A friend who’s a former ad man sent an e-mail that simply says, “And this is a real commercial.”
Attached was a video clip. Turns out, it’s one of four TV spots touting a fake product but a real dealership, the Suburban Auto Group, selling Fords, Chevys and Suzukis in Sandy, OR, south of Portland.
All four ads have aired locally. They were also on www.suburbanautogroup.com. “But in one week on a dedicated server we had 3 million downloads and had to shut them off,” says Les Dalrymple, Suburban’s Internet manager. “We’ll try again soon and hope things have cooled down somewhat.”
They’re not your typical dealership ads.
Each spoofs the vigilance of a trained chimp that protects people and their vehicles, sometimes violently.
The ad that caught my friend’s eye begins with a thief breaking into a car and getting set to take off. The next shot shows the chimp, in the trunk reading, reacting to the theft in progress.
He sneaks up and clubs the guy. The next shot shows the car stopping midway on a bridge. The chimp drags the felon out by his feet. He’s hurled off the bridge and into the water.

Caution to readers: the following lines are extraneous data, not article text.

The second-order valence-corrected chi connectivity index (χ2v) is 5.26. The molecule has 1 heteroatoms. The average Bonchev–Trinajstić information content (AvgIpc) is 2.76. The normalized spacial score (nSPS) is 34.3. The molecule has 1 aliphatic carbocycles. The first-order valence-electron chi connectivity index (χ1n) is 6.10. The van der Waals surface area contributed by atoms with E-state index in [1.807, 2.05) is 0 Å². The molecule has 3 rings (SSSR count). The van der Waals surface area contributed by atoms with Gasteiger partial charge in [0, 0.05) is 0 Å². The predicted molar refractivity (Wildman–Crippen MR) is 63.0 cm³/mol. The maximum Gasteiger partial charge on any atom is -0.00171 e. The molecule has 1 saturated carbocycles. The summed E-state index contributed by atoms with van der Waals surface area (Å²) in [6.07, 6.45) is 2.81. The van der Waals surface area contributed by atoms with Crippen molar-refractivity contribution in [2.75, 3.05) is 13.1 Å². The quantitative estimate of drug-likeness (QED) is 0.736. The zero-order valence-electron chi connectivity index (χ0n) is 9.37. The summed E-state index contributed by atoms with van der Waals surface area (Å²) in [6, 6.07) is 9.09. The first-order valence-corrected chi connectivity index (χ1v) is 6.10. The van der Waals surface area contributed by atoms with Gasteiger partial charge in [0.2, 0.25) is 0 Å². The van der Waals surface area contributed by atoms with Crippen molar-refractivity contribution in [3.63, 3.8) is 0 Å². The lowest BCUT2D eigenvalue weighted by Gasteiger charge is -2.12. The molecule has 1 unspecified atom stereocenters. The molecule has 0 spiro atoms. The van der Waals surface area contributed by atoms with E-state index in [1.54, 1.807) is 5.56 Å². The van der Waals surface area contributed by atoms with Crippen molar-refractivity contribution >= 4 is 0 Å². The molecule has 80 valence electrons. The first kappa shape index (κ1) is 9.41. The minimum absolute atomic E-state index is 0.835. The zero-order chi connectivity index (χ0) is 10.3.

A narrator says, “The Trunk Monkey theft-retrieval system. Because sometimes getting your car back is simply not enough. Another revolutionary idea you’ll find only at Suburban Auto Group.”
The spots offend some people. Most evidently find them funnier than a barrel of monkeys.
“The ads are a big hit here,” says Erinn Sowle, Suburban’s general manager. “People love them. We’ve had only a couple of complaints. Some thought Road Rage was too violent.”
In that, a meek motorist, threatened by a bully during a traffic altercation, pushes a Trunk Monkey button in his car. The chimp ends up putting the claw end of a crowbar in the redneck’s neck.
Then the voice-over tagline: “The Trunk Monkey. Another revolutionary idea you’ll only find at one place. Suburban Auto Group.”
One of the funniest (and less violent) spots opens with three kids egging a guy’s car as he drives down a suburban street. He pushes his Trunk Monkey button. Mr. Chimps jumps out and pursues the bewildered brats.
Two hop a fence. The third gets halfway over, but the chimp grabs him. His terrified face is shown in close-up as he’s slowly pulled down.
After what happened to the car thief and the big bully, one may wonder what’s in store for a captured kid. Relax. The spot ends with all three miscreants, under chimpanzee supervision, washing the car they egged.
“Two endings were done for that one,” says Sowle. “The one we didn’t use simply ended with the kid being dragged down off the fence.”
That likely left too much to the imagination.
R. West, a Portland-based agency, did the spots.
“The concept of the ads is that we go above and beyond for the customer,” says Sowle. “Even to the point of offering the Trunk Monkey.”